A Practical Guide to Eating During a Drought

California is facing one of the worst droughts on record. You know, it’s the post-Apocalyptic scenario that Kevin Costner movies are made of. But if there’s a silver lining, it’s that you can help by making better water-conscious food choices.
|Written August 18, 2015

a practical guide to eating during a drought

Use this handy list to understand the water footprint of your food – how much it took to grow it, and how some major ingredients compare to similar ones in their categories. The values listed below represent the water footprint for California agriculture, unless noted otherwise, and are for every 100 grams of food produced.

Simply bookmark this page and take it with you next time you’re grocery shopping.Then roast your dinner instead of boiling it and feel great about what a good person you are.

Fruits & Veggies

  • Apples, 11.9 gallons
  • Apricots, 26.4 gallons
  • Asparagus, 69.8 gallons
  • Avocado, 31.4 gallons
  • Bananas, 16.5 gallons
  • Brussels sprouts, 7.8 gallons
  • Carrots, 3.3 gallons
  • Celery, 3.3 gallons
  • Cherries, 43.5 gallons
  • Chile peppers, 6.1 gallons
  • Corn, 19 gallons
  • Cucumbers, 10.9 gallons
  • Cranberries, 7.2 gallons
  • Figs, 26.8 gallons
  • Garlic, 9.8 gallons
  • Grapefruit, 5.4 gallons
  • Grapes, 13.5 gallons
  • Kale, 7.6 gallons
  • Lemons/Limes, 5.9 gallons
  • Lettuce, 3.0 gallons
  • Onions, 7.2 gallons*
  • Oranges, 5.8 gallons
  • Peaches, 16.6 gallons
  • Pears, 9.5 gallons
  • Peas, 11.2 gallons
  • Pineapple, 4.9 gallons**
  • Plums, 24.3 gallons
  • Prunes, 69.3 gallons
  • Potatoes, 8.9 gallons
  • Raspberries, 10.1 gallons
  • Spinach, 4.7 gallons
  • Strawberries, 3.6 gallons
  • Sweet potatoes, 21.6 gallons
  • Tomatoes, 3.4 gallons

Breads & Grains

  • Bread (wheat), 32.7 gallons
  • Oatmeal, 101.3 gallons
  • Pasta (dried), 37.6 gallons
  • Rice, 62.9 gallons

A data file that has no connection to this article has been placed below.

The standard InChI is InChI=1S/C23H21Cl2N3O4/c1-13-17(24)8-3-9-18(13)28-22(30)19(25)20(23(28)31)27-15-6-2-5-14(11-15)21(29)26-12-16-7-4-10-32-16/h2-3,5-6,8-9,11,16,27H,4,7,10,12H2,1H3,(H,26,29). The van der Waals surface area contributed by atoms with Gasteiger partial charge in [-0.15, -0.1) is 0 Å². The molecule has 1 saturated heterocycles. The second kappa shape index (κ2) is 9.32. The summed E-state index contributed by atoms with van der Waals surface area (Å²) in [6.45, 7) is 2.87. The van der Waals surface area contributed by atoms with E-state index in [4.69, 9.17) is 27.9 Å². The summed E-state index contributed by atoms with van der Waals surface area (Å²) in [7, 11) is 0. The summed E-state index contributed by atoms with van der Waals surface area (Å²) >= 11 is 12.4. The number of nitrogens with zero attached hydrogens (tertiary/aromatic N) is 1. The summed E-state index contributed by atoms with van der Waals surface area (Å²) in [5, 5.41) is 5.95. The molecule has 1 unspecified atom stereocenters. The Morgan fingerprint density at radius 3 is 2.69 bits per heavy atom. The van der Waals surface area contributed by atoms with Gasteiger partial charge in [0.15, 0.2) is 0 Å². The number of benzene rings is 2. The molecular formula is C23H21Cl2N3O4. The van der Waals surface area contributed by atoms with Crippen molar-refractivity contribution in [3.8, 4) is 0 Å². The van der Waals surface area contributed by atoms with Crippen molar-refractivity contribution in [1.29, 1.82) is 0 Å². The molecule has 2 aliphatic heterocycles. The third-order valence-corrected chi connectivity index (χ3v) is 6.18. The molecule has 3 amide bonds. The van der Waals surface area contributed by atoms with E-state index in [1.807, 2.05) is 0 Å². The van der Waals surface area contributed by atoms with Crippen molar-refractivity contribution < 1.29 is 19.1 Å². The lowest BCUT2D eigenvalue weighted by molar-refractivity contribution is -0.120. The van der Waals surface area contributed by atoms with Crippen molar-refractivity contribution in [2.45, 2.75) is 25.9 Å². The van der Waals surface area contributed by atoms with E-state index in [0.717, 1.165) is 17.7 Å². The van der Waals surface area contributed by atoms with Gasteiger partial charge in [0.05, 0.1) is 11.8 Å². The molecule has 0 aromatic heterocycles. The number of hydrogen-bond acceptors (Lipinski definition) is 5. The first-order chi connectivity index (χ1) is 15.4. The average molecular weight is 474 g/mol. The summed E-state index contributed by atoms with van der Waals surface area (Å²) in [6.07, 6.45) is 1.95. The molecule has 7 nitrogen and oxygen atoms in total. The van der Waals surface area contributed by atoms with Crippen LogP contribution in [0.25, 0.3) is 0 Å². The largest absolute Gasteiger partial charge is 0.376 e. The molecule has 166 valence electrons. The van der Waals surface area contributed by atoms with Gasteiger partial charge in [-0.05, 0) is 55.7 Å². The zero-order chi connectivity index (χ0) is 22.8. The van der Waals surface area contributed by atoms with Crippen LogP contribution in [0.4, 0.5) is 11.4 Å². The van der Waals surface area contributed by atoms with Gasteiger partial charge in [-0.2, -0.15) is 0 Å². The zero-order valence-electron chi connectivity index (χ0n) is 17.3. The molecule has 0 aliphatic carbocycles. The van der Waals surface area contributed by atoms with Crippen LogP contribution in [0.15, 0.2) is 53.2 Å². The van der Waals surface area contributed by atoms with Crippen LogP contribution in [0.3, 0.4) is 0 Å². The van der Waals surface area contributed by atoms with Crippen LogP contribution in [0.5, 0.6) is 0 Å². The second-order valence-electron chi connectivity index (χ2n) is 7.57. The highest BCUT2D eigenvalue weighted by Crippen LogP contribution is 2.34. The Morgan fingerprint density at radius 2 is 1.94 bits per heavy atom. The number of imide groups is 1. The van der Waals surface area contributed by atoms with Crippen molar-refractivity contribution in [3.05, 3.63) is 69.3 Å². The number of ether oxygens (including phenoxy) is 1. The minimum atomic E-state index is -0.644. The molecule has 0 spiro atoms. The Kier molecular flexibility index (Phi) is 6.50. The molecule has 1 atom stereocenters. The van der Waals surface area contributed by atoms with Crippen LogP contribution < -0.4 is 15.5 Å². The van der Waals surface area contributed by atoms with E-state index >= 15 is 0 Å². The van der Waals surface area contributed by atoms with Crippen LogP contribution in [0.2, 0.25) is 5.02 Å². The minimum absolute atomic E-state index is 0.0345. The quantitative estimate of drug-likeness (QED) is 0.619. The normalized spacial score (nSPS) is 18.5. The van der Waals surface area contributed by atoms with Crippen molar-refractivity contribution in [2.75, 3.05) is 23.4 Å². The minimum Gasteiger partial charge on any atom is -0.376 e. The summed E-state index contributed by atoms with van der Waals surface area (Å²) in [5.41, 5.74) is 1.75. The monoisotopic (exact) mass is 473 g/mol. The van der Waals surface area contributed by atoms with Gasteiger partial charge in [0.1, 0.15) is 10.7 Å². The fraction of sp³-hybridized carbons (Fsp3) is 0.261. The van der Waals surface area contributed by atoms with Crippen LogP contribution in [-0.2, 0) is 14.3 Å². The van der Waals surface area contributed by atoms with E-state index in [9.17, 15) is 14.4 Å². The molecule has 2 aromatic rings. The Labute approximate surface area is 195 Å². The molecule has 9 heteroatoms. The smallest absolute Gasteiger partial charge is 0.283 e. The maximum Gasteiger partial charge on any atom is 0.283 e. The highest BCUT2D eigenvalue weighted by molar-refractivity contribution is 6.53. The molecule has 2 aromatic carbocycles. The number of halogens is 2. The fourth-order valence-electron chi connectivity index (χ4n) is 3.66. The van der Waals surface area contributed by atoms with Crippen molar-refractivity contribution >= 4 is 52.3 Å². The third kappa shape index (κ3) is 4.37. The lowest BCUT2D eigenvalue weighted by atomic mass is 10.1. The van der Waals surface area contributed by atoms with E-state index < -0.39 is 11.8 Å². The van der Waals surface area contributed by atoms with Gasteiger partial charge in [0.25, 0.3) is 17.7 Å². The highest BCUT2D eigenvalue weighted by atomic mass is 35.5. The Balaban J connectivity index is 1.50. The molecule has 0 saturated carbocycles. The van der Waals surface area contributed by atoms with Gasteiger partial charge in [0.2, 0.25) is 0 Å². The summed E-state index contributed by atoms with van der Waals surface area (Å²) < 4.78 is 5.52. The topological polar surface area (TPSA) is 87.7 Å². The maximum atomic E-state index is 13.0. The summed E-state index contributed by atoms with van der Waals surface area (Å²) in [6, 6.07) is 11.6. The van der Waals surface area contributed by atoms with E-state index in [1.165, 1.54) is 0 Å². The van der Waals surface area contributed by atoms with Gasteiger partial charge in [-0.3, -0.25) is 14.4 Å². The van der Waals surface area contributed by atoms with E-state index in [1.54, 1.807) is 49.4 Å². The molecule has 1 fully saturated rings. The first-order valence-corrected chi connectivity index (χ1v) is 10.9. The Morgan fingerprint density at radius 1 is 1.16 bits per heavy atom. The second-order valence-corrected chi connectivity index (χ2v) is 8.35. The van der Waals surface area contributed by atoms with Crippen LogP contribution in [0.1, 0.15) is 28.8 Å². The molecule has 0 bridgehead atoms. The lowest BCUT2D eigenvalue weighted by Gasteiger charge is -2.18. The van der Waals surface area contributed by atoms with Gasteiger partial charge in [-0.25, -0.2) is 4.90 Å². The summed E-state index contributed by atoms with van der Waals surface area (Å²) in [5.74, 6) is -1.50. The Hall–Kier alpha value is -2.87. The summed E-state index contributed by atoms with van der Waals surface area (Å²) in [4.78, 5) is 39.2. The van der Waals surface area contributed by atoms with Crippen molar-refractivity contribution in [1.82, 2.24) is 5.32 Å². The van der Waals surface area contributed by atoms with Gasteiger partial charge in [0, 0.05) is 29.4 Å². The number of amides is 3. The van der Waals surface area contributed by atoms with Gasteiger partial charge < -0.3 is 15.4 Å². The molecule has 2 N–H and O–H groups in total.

Meat, Beans & Eggs

  • Almonds, 342.8 gallons
  • Beans (dried), 166.7 gallons
  • Beef, 297.6 gallons
  • Chicken, 34.4 gallons
  • Chickpeas, 582.6 gallons
  • Eggs, 54.7 gallons
  • Lentils, 251.3 gallons**
  • Pork, 98.3 gallons
  • Soy beans, 43.9 gallons**

Dairy

  • Butter, 114.2 gallons
  • Cheese, 96.4 gallons
  • Milk, 30.6 gallons
  • Yogurt, 24.4 gallons

Fats & Sweets

  • Chocolate, 454.0 gallons*
  • Olive oil, 135.7 gallons
  • Sugar (refined), 47.0 gallons*

Beverages

  • Beer, 8.3 gallons
  • Coffee, 499.6 gallons*
  • Green tea, 233.8 gallons*
  • Soy milk, 77 gallons**
  • Wine, 15.7 gallons

Spices

  • Black pepper, 200.9 gallons*
  • Cinnamon, 409.9 gallons*
  • Clove, 1615.8 gallons*
  • Curry, 8 gallons**
  • Ginger, 8 gallons**
  • Nutmeg, 906 gallons*
  • Vanilla bean, 3,339.8 gallons*

* These values refer to world global averages.

** These values refer to country averages for the United States.

We realize food systems are complicated and water consumption is just one part of conscious eating. This info exists in the context of your needs and values. Shop accordingly.

Source files: produce values, meat and dairy values, WaterFootprint.org

This content was developed in partnership with Whole Foods Market. Both Cooking Stoned and Whole Foods Market are concerned about sustainable eating and the effects of California’s drought on our food choices. Let’s all eat better. 

 

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Food pornographer, full-time vegetarian, pointy beard enthusiast, and I say 'hella' too much. Founder and creator of Cooking Stoned.
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